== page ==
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The End of All Things (Old Man's War, #6)
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SERIES—List & Discussions > Old Man’s War #6–The End of All Things: Finished Reading *Spoilers OK*

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message 1: by Kathi, Moderator & Book Lover (new) - rated it 4 stars

Kathi | 3235 comments Mod
Have you finished reading The End of All Things by John Scalzi, Book 6 in the Old Man’s War series? What did you think of this book, and of the series?

Spoilers OK here!


message 2: by Chris, Moderator (new) - rated it 4 stars

Chris (heroncfr) | 552 comments Mod
I thought this was a good end to the series, and I was happy to see some of my favorite characters returning. The book is told episodically, similar to the fifth book, but in novellas rather than short stories. I think that helped the story cohesion.

My idea about the Consu being the mysterious opposing force was wrong, but I thought the real enemy was even more insidious. I was never a fan of the CDF; I've always been disturbed by their rush to battle and their propensity to keep secrets from the people of Earth. But despite all of their fine words, Equilibrium was personally power hungry and prone to chaos. I'm glad we ended with a more truly balanced solution; it seems a good place to end the story.


message 3: by Kathi, Moderator & Book Lover (new) - rated it 4 stars

Kathi | 3235 comments Mod
9/10
The End of All Things is, in fact, a perfect ending to the Old Man’s War series. The four connected novellas, each from a different POV character, come together to wrap up the story of Earth, the Colonial Union/Colonial Defense Force, the Conclave, and the shadowy Equilibrium. Of the four, I liked Hafte Sorvalh’s novella the best, but Rafe Daquin’s was compelling and Harry Wilson’s was, of course, where The End of All Things happened.

Like Chris, I had assumed the Consu were involved with or even running The Equilibrium. While it was apparent that humans and several member races of the Conclave were involved, I suppose leaving the actual makeup and internal politics of the Equilibrium was fine in terms of the overall series. They were really just a lever or a catalyst for the major parties (Earth, Conclave, and Colonial Union) to finally do something to resolve their conflicts by formalizing a stalemate. We really didn’t need to know more than what was revealed about the Equilibrium, even if we were curious.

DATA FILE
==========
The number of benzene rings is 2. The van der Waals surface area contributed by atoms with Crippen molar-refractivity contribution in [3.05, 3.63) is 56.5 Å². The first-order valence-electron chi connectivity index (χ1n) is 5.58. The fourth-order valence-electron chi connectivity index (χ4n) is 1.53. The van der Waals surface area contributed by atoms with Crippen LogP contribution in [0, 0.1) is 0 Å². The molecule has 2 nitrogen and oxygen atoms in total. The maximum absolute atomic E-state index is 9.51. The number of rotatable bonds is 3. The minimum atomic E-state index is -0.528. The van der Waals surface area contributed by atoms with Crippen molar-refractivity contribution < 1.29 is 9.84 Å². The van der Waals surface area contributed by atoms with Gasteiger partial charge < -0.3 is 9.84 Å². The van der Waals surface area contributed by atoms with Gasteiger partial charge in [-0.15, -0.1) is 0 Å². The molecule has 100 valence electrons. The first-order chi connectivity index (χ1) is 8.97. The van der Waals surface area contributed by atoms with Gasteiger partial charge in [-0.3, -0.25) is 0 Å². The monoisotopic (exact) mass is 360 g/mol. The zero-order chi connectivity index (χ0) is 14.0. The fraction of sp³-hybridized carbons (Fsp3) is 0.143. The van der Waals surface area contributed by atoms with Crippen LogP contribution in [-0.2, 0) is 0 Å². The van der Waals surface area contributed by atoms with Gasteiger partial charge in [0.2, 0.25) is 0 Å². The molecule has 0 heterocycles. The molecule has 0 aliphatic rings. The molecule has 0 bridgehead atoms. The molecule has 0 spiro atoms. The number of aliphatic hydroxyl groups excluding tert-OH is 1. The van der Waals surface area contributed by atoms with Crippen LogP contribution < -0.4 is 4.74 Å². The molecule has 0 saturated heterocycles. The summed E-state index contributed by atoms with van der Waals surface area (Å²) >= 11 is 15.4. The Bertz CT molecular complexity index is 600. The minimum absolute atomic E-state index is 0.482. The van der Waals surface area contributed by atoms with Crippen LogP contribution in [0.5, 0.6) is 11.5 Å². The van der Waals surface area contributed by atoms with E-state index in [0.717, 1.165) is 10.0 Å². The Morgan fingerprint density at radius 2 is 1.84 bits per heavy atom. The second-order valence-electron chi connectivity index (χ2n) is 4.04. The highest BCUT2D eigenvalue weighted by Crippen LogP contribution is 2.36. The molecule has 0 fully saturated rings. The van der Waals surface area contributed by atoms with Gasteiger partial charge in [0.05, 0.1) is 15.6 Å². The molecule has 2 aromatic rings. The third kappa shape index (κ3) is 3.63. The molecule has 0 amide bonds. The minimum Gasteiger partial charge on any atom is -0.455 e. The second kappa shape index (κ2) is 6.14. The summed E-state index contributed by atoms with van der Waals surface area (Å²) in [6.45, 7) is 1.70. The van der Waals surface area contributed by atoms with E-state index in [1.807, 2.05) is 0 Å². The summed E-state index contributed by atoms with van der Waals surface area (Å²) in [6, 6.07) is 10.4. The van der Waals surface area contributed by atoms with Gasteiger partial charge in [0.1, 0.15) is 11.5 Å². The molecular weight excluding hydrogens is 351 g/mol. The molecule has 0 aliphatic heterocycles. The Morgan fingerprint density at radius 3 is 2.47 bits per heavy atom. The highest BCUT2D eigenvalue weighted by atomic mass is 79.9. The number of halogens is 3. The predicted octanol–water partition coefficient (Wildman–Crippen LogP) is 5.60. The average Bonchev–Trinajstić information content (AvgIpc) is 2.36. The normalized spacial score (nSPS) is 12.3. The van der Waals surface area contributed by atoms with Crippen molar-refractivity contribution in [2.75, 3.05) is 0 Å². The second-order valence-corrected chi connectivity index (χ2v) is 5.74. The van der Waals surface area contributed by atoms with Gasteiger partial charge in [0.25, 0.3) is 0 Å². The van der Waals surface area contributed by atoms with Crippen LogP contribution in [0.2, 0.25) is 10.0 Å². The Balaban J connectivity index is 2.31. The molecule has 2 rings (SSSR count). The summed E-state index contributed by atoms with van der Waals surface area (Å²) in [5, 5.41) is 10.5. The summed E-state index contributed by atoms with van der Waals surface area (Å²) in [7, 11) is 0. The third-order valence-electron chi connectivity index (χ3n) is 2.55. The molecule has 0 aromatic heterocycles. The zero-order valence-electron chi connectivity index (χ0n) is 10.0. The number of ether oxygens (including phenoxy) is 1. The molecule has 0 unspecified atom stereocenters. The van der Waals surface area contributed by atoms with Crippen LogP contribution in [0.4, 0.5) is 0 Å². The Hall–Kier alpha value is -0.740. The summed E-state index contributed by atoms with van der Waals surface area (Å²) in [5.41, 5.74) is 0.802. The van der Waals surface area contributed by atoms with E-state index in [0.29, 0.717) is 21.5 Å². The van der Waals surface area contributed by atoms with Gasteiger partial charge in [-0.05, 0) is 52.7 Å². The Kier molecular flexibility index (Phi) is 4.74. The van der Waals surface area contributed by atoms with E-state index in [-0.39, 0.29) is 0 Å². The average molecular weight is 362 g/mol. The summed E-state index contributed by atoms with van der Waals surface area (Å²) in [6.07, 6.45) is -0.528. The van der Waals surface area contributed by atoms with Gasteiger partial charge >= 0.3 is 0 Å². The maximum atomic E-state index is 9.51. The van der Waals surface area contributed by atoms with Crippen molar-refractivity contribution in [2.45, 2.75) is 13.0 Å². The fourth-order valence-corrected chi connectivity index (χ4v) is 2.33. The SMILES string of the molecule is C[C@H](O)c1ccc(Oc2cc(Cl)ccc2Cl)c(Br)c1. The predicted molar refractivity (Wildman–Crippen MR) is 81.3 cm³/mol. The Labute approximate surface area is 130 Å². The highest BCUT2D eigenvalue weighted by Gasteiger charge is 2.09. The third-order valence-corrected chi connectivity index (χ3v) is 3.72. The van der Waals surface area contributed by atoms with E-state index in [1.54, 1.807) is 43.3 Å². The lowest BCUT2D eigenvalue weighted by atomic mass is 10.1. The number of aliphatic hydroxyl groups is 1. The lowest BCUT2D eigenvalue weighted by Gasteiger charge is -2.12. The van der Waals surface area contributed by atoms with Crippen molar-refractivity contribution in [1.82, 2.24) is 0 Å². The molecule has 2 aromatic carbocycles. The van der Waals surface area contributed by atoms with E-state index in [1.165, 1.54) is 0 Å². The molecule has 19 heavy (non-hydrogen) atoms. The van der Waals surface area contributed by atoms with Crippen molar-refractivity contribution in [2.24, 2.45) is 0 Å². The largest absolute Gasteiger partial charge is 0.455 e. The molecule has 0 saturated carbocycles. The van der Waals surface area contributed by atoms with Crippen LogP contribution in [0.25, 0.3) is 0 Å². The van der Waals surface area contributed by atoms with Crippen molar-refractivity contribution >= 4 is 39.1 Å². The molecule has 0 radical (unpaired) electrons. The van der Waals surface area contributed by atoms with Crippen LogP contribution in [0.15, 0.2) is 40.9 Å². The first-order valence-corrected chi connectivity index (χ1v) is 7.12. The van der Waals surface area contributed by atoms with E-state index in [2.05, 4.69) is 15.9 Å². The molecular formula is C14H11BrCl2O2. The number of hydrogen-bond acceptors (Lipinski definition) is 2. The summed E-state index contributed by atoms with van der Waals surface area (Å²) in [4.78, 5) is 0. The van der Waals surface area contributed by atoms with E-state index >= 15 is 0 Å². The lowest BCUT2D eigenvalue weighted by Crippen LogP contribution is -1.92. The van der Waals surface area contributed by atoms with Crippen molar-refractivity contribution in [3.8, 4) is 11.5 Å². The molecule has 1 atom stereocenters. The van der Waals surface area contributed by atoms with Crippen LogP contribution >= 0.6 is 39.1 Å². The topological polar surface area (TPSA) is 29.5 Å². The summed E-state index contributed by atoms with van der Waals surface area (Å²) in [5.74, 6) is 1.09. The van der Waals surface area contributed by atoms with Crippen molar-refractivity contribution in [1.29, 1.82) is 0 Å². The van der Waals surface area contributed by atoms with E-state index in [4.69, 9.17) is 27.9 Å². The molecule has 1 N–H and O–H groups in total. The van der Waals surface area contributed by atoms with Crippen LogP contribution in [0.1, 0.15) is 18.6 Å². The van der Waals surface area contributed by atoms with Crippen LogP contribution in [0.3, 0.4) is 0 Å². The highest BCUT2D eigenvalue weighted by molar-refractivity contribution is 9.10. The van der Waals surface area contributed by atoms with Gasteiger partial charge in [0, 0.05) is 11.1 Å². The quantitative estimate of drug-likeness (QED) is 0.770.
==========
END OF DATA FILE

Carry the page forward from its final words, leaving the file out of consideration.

message 4: by Shel, Moderator (new) - rated it 4 stars

Shel (shel99) | 2266 comments Mod
I finally was able to find time to finish this, and I liked it better than the last one. Agreed that the longer episodes make for a more cohesive story, despite the shifting POV. Rafe Daquin’s story was my favorite, I think, but I enjoyed them all. I like how Scalzi portrayed the growing unrest in the segment narrated by Heather Lee - it was just long enough to be effective, though it wasn’t central to the plot. If it had gone on longer it would have been too much, and I love how Heather walked away from it all in the end. That was a nice touch, and it sort of brought it around full circle to John Perry’s emerging disillusionment way back in book one.


Ryan Dash (ryandash) | 91 comments I'll join the unbroken string of 4 stars! The book had pretty effective storytelling; I really liked the way the Equilibrium plot was revealed in conversations. However, I think it is a weakness of the book that it was almost entirely dialogue, not unlike books 3 and 5. If I recall correctly there was more non-dialogue narration in books 1 and 2.


Ryan Dash (ryandash) | 91 comments Also, note that this may, in fact, not be the end of the series:

https://www.youtube.com/watch?v=cZG7B...


Ryan Dash (ryandash) | 91 comments Does anyone recall exactly why the Colonial Union was so opposed to joining the Conclave? I know there were problems from the Conclave's side (most members distrusted humans) but I seem to recall that the CU was strongly opposed for its own reasons, thus the Roanoke sabotage. I know the CU was against the Conclave's policy of not allowing any new colony expansions, but there must have been other reasons.


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